If free market competition was allowed in these areas it would increase efficiency and innovation, drive down the cost, drive up quality and ensure that all disreputable service providers were driven out of (or to the bottom of) the market.

        ‘..You say that government is ‘unnatural’..”

        Yes of course. People do not generally go around pointing guns at other people to get what they want in life. Nor do they steal other people’s property on a regular basis. Overwhelmingly, people in society understand and accept that we all have equal inherent rights and that the only proper (and desirable) way to interact in society is voluntarily…. whether that is in business, in personal relationships or when riding the bus.

        Government is the ONLY group of people who claim the legal and moral right to initiate force and steal to get what they want. Thus, when measured against the rest of the population they are unnatural.

        “..you say that gender does not have a fixed nature, which implies to me that there is no ‘true’ gender features to understand..”

        OK let me put it this way….. we can say that gender, as a subset of our overall human nature, has a fixed state – but that state is like the fixed state of water at room temperature…… to be always fluid and adaptable to the environment, and also to be heavily influenced by a healthy or toxic upbringing (like water is affected by pollution or filtering).

        Human nature is heavily influenced by the genetic drive for survival. In men and women this survival instinct expresses itself in different ways, hence the difference between genders. We also have self awareness, social awareness, intelligence and a very sophisticated sense of identity and all of these also heavily influence how gender is expressed and understood (or mis-understood).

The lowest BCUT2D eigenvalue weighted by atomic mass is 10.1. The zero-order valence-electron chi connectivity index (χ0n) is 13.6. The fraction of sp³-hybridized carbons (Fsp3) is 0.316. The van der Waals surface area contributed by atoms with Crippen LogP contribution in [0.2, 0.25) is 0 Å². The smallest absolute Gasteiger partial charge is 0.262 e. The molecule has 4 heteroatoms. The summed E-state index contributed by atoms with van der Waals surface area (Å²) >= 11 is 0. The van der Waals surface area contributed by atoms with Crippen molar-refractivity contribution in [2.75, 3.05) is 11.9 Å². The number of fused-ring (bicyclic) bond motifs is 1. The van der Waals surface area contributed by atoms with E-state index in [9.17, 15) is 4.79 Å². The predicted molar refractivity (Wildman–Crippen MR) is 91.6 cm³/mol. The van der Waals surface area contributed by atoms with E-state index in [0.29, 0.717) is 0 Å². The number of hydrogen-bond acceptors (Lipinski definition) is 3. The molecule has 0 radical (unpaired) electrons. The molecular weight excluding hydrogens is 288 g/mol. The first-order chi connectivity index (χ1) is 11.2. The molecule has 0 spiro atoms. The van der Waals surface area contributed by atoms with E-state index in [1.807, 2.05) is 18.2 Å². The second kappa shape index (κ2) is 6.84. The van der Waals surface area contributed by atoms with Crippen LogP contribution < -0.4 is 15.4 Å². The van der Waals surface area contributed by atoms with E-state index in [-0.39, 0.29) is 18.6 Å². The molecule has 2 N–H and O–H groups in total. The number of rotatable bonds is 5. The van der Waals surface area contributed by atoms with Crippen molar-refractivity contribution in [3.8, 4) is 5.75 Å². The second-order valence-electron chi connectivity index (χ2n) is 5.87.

Trying to study gender in a society controlled through violence and coercion is rather like trying to study behaviour in a room full of people, but only after you have opened a small hatch and pointed a gun at them.

        “…I do not think that we are obviously better off without government…”

        There is no such thing as government. Either you support the use of coercion, theft and violence or you do not. If you are not prepared to initiate force against me in person, then it is a contradiction to support a third party initiating force against me *on your behalf*. What name this group calls themselves (street gang, mafia, government or the sparkly unicorn club) is irrelevant.

        If you ‘vote’ for a political party you are supporting (via a third party) the initiation of force against me in furtherance of your own political objectives. And that makes you a terrorist by definition.

        “…. and I am generally inclined to think that a social contract is a good move….”

        There is no contract with a government, just as there was no contract between black people and their slave masters.

        ‘Social contract’ is an absurd phrase describing the absurd notion that just by being born it somehow means other people have the divine right to rule you by force.

      • I have two questions.

        First, do you think that you disagree with my initial post?

        Second, do you believe that if government (or, as I think you would call it, that group of violent oppressive people) was removed, that we would have better lives?

        For the second question, I’ll note my immediate caveat that it seems to me that in many cases the removal of government would not eliminate people exerting force upon each other.

  2. “..First, do you think that you disagree with my initial post?..”

    I agree that behaviour should be judged on its own merit (or demerit) and that the idea that gender determines behaviour can potentially lead to people using (exploiting) gender to excuse or justify immoral or just annoying behaviour.

    To an extent this already does happen, both consciously and unconsciously.

    Interesting side note, the pink/ blue convention for dressing girl/ boy babies used to be the other way around. Strange but true.

    “…Second, do you believe that if government (or, as I think you would call it, that group of violent oppressive people) was removed, that we would have better lives?..”

    1. There is no such thing as government. Governments do not act, only people act. A government is no more (or less) than the collective superstitious (ie irrational) belief that a group of ordinary people somehow have magical rights which the rest of us don’t have… such as the right to violently coerce others and steal their property.